(CNSNews.com) - Black Entertainment Television (BET) founder Bob Johnson said Tuesday that the nation would “never tolerate white unemployment at 14 or 15 percent” and yet unemployment for the black community has been double that of white Americans for over 50 years.
“This country would never tolerate white unemployment at 14 and 15 percent. No one would ever stay in office at 14 or 15 percent unemployment in this nation, but we’ve had that double unemployment for over 50 years,” Johnson said while speaking at the National Press Club about the gap between whites and blacks in America.
“The national average is 7.7 percent, and African-American unemployment is 13.8 percent. To be honest, it’s probably greater than that when you count the number of African-Americans who have simply given up on finding employment,” said Johnson, who is also founder and chairman of The RLJ Companies.
In 1972, the unemployment rate for African-Americans was 11.2 percent in January of that year and as low as 9.4 percent in December of that same year. It dipped as low as seven percent in April 2000. The unemployment rate for blacks in February 2013 was 13.8 percent, according to the Bureau of Labor Statistics.
Johnson said the challenge was to figure out why the unemployment rate for blacks has been so high, “and if that doesn’t change, somebody’s going to have to pay— 34 million African-Americans are not going to leave this country, millions of African-Americans who don’t have jobs.”
“Somebody’s going to have to pay for them. Somebody’s going to have to take care of them, and if somebody’s going to have to take care of them, that money’s got to come from somebody. And whoever’s paying for it is going to be upset about it, and they’re going to start looking for somebody to blame,” Johnson said.
According to the poll Johnson commissioned, which was conducted by Zogby, 50 percent of African-Americans blame the “failure of the education system for minorities/African-Americans” for high unemployment among blacks, while 48 percent say the “lack of corporate commitment to hiring minorities/African-Americans” is to blame for unemployment in the black community.
Twenty-five percent of respondents blame the lack of government policies for the high rate of black unemployment. Eighteen percent don’t blame anyone or anything, and twelve percent aren’t sure.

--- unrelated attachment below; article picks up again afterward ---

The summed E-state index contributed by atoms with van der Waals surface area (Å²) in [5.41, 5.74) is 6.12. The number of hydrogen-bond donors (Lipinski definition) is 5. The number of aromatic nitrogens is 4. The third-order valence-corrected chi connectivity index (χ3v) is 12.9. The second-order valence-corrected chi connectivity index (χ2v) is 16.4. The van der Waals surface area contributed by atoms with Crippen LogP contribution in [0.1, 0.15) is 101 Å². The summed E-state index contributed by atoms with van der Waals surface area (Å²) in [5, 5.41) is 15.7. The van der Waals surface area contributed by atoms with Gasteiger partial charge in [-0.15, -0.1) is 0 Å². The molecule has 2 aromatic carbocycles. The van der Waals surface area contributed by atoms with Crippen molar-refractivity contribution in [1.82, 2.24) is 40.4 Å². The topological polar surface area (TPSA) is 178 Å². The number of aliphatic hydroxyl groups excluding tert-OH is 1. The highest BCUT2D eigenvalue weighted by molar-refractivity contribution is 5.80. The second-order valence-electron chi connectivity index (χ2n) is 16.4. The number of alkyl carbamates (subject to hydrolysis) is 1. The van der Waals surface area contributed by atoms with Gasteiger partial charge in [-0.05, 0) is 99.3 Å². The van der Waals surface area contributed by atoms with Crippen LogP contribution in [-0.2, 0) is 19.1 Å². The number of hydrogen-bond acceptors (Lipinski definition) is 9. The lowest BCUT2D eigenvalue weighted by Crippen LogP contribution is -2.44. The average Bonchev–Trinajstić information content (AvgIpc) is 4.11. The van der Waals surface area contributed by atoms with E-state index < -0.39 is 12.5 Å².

“We can’t be competitive if we don’t put all our people on the field to work, and African-Americans can’t be consumers if they don’t have jobs. They can’t buy houses, and the reason the wealth gap is so high, we don’t [have] home ownership. We don’t have savings. We don’t have investments, and part of that is because we don’t have capital,” Johnson said.
“So a white household can buy a home. Now it’s even more difficult to buy a home. There’s talk about taking the home deduction away as part of a chance to balance the budget, so all of these things, as I said, however the solution comes out, it’s going to impact us,” he said.
The net worth of median white households is $118,000 and stands in stark contrast with the net worth of median black households at only $11,800, Johnson said, citing the Pew Research Center. Net worth is defined as assets minus liabilities.
In 2009, the median net worth of white households was $113,149, while the median net worth of black households was $5,677, according to a July 26, 2011 report released by the Pew Research Center entitled, “Wealth Gaps Rise to Record Highs Between Whites, Blacks, Hispanics Twenty-to-One.”
“The median wealth of white households is 20 times that of black households and 18 times that of Hispanic households, according to a Pew Research Center analysis of newly available government data from 2009,” a summary of the report said.
“These lopsided wealth ratios are the largest since the government began publishing such data a quarter century ago and roughly twice the size of the ratios that had prevailed between these three groups for the two decades prior to the Great Recession that ended in 2009,” the report said.
“The wealth gap between black Americans and white Americans over the past 20 years has increased from $20,000 to $90,000, according to the Pew Research Center. And again, according to the Pew Research Center, nearly half of African-Americans born to middle-class families in the 60s will never attain the wealth of their parents,” Johnson said.